Almost ten percent affected: According to the study, “addictive” work is widespread

Almost ten percent affected
According to the study, “addictive” work is widespread

Longer than contractually agreed, faster than others and busy with several tasks at the same time: According to a study by the Hans Böckler Foundation, one in ten Germans is “addicted”. This also includes being unable to switch off and only going on vacation with a bad feeling.

Long working hours, many tasks at the same time, a bad conscience on vacation: almost every tenth employee in Germany shows according to a study addictive behavior at work. Managers and the self-employed are particularly affected, according to the Hans Böckler Foundation, which is close to the trade union. The size of the company and co-determination also have an influence on the relationship between employees and their work.

For the study, the research team from the Federal Institute for Vocational Training (BIBB) and the TU Braunschweig conducted interviews with a total of 8,000 employees in 2017 and 2018. The researchers defined addictive work along two dimensions: those affected worked excessively, i.e. long, fast and on several tasks simultaneously. The second factor was the busyness of the workforce, meaning a guilty conscience on days off, or the inability to relax after work.

Every second person works “relaxed”

According to the study, at that time 9.8 percent of the employed in Germany worked addictively, another 33 percent worked excessively but not compulsively. On the other hand, every second employee worked “calmly”. Accordingly, those employed in the areas of agriculture, forestry, animal husbandry and horticulture tended most frequently to addictive work – the proportion here was 19 percent. The proportion of workaholics was lowest in the fields of computer science, natural sciences and geography at only six percent.

“Overall, the study situation indicates that the prevalence of addictive work among employees shows only slight differences – if at all – in terms of sociodemographic characteristics,” the researchers explained. For example, school qualifications or marital status had no significant influence on the relationship to work.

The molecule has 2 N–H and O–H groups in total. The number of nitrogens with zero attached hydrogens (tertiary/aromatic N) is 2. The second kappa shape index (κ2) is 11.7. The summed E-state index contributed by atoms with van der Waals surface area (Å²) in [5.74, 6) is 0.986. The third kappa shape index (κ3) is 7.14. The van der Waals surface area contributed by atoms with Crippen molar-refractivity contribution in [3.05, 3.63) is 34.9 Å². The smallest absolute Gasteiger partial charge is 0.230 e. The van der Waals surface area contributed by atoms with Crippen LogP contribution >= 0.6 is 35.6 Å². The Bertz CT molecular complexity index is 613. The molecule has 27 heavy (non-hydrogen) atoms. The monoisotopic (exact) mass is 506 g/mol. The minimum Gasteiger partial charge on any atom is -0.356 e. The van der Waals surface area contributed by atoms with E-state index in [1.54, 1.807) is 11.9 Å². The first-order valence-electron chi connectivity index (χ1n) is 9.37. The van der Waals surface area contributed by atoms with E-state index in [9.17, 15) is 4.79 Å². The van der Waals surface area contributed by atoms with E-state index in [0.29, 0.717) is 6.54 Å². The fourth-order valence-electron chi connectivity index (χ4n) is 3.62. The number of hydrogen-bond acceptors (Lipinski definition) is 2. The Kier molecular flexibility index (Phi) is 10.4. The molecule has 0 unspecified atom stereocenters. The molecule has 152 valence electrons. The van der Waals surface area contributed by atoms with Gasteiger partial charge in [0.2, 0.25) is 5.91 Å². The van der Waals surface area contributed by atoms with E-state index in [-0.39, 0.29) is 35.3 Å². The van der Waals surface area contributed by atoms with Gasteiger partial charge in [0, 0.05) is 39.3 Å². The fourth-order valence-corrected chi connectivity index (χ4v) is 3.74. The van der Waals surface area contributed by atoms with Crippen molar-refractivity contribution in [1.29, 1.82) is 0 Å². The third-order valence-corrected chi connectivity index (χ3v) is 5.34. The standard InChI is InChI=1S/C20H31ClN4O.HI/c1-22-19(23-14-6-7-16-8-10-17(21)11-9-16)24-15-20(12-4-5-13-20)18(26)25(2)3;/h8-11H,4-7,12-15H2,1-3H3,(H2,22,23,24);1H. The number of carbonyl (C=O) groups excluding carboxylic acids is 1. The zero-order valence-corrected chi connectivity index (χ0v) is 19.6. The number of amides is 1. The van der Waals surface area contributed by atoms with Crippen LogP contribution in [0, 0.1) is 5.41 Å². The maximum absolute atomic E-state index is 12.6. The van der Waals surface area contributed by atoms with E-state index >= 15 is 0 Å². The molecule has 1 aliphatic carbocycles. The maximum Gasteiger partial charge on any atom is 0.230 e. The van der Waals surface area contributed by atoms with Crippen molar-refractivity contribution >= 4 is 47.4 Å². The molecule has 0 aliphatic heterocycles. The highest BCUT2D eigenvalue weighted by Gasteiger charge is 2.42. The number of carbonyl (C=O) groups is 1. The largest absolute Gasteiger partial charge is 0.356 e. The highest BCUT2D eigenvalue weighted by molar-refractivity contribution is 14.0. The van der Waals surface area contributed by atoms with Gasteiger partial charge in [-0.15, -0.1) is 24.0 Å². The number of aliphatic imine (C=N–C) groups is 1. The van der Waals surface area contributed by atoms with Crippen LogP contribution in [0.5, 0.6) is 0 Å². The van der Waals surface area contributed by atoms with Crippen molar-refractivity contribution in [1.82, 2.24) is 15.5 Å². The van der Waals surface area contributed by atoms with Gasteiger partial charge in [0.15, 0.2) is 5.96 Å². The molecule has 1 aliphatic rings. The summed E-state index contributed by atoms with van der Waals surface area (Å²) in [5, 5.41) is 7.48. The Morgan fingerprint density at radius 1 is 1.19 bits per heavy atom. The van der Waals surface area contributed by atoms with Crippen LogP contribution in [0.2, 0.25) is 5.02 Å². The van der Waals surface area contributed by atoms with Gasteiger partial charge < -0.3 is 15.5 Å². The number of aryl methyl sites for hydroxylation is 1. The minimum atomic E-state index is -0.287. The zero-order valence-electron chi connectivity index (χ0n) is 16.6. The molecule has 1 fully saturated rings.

The self-employed are particularly prone to addictive behavior

Overall, at 10.8 percent, women were slightly more likely to be addicted to work than men at 9 percent. There were clearer differences between the age groups: 12.6 percent of the 15 to 24 year olds were addicted to work, while the figure for the 55 to 64 year olds was only 7.9 percent.

According to the study by the Böckler Foundation, the position in the company was also relevant. The researchers explained that there is “a statistically highly significant connection” between addictive work and managerial responsibility. The rate for executives was 12.4 percent, for other employees only 8.7 percent. For managers in particularly high positions, the rate rose to 16.6 percent. With a rate of 13.9 percent, the self-employed also showed particularly high levels of addictive behavior at work.

“Works councils help to set boundaries

According to the study, the size of the company and the opportunities for co-determination were also decisive for the work behavior of employees. The rate in companies with fewer than ten employees was 12.3 percent, while in those with more than 250 employees only 8.3 percent of the workforce were affected by addictive work behavior.

The difference between companies with and without a works council was similar: According to the study, if there was a works council, an average of 8.7 percent of employees worked addictively. Without the works council, the rate of those affected rose to 11.9 percent. “Works councils help to set boundaries and could thus protect employees from self-exploitation,” the Hans Böckler Foundation explained the study results.

source site-32